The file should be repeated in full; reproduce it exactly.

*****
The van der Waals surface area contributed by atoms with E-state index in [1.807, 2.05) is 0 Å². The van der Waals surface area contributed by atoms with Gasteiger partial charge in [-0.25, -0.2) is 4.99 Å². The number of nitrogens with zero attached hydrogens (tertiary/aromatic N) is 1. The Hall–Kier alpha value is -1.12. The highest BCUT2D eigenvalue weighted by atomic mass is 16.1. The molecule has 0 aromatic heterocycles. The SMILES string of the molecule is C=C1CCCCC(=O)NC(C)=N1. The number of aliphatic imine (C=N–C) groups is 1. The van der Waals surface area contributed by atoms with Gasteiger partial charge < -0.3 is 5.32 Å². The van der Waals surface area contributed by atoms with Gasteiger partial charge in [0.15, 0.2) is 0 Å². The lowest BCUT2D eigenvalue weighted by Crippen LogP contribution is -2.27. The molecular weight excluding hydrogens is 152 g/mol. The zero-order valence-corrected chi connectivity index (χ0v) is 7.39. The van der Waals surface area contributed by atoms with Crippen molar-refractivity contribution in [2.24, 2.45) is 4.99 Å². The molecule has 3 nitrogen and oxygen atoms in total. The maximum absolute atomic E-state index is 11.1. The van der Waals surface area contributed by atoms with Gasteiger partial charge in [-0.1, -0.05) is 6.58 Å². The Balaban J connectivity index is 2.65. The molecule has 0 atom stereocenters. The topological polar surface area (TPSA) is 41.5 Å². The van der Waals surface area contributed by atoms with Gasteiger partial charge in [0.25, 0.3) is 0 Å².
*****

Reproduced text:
The van der Waals surface area contributed by atoms with E-state index in [1.807, 2.05) is 0 Å². The van der Waals surface area contributed by atoms with Gasteiger partial charge in [-0.25, -0.2) is 4.99 Å². The number of nitrogens with zero attached hydrogens (tertiary/aromatic N) is 1. The Hall–Kier alpha value is -1.12. The highest BCUT2D eigenvalue weighted by atomic mass is 16.1. The molecule has 0 aromatic heterocycles. The SMILES string of the molecule is C=C1CCCCC(=O)NC(C)=N1. The number of aliphatic imine (C=N–C) groups is 1. The van der Waals surface area contributed by atoms with Gasteiger partial charge < -0.3 is 5.32 Å². The van der Waals surface area contributed by atoms with Gasteiger partial charge in [0.15, 0.2) is 0 Å². The lowest BCUT2D eigenvalue weighted by Crippen LogP contribution is -2.27. The molecular weight excluding hydrogens is 152 g/mol. The zero-order valence-corrected chi connectivity index (χ0v) is 7.39. The van der Waals surface area contributed by atoms with Crippen molar-refractivity contribution in [2.24, 2.45) is 4.99 Å². The molecule has 3 nitrogen and oxygen atoms in total. The maximum absolute atomic E-state index is 11.1. The van der Waals surface area contributed by atoms with Gasteiger partial charge in [-0.1, -0.05) is 6.58 Å². The Balaban J connectivity index is 2.65. The molecule has 0 atom stereocenters. The topological polar surface area (TPSA) is 41.5 Å². The van der Waals surface area contributed by atoms with Gasteiger partial charge in [0.25, 0.3) is 0 Å².